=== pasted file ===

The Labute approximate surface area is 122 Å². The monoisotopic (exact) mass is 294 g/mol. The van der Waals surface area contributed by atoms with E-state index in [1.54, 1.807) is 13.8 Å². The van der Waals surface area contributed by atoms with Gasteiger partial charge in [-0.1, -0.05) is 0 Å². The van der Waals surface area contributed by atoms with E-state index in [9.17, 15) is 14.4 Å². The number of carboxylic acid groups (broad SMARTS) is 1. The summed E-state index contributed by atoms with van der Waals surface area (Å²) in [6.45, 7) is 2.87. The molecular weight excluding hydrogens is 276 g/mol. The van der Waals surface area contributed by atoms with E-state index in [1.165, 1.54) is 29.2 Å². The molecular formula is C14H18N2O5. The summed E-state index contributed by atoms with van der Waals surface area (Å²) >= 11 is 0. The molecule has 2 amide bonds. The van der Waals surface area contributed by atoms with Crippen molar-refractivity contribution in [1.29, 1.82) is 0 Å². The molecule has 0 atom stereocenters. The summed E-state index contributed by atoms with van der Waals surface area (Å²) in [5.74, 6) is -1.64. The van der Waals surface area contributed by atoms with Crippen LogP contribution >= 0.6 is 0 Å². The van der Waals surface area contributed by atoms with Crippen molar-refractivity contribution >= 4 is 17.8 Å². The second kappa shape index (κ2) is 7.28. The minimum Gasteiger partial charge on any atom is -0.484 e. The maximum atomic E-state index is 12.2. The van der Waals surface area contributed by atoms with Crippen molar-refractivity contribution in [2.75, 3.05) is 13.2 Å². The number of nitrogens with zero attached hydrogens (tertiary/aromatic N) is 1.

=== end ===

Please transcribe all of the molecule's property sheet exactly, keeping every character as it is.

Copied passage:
The Labute approximate surface area is 122 Å². The monoisotopic (exact) mass is 294 g/mol. The van der Waals surface area contributed by atoms with E-state index in [1.54, 1.807) is 13.8 Å². The van der Waals surface area contributed by atoms with Gasteiger partial charge in [-0.1, -0.05) is 0 Å². The van der Waals surface area contributed by atoms with E-state index in [9.17, 15) is 14.4 Å². The number of carboxylic acid groups (broad SMARTS) is 1. The summed E-state index contributed by atoms with van der Waals surface area (Å²) in [6.45, 7) is 2.87. The molecular weight excluding hydrogens is 276 g/mol. The van der Waals surface area contributed by atoms with E-state index in [1.165, 1.54) is 29.2 Å². The molecular formula is C14H18N2O5. The summed E-state index contributed by atoms with van der Waals surface area (Å²) >= 11 is 0. The molecule has 2 amide bonds. The van der Waals surface area contributed by atoms with Crippen molar-refractivity contribution in [1.29, 1.82) is 0 Å². The molecule has 0 atom stereocenters. The summed E-state index contributed by atoms with van der Waals surface area (Å²) in [5.74, 6) is -1.64. The van der Waals surface area contributed by atoms with Crippen LogP contribution >= 0.6 is 0 Å². The van der Waals surface area contributed by atoms with Crippen molar-refractivity contribution >= 4 is 17.8 Å². The second kappa shape index (κ2) is 7.28. The minimum Gasteiger partial charge on any atom is -0.484 e. The maximum atomic E-state index is 12.2. The van der Waals surface area contributed by atoms with Crippen molar-refractivity contribution in [2.75, 3.05) is 13.2 Å². The number of nitrogens with zero attached hydrogens (tertiary/aromatic N) is 1.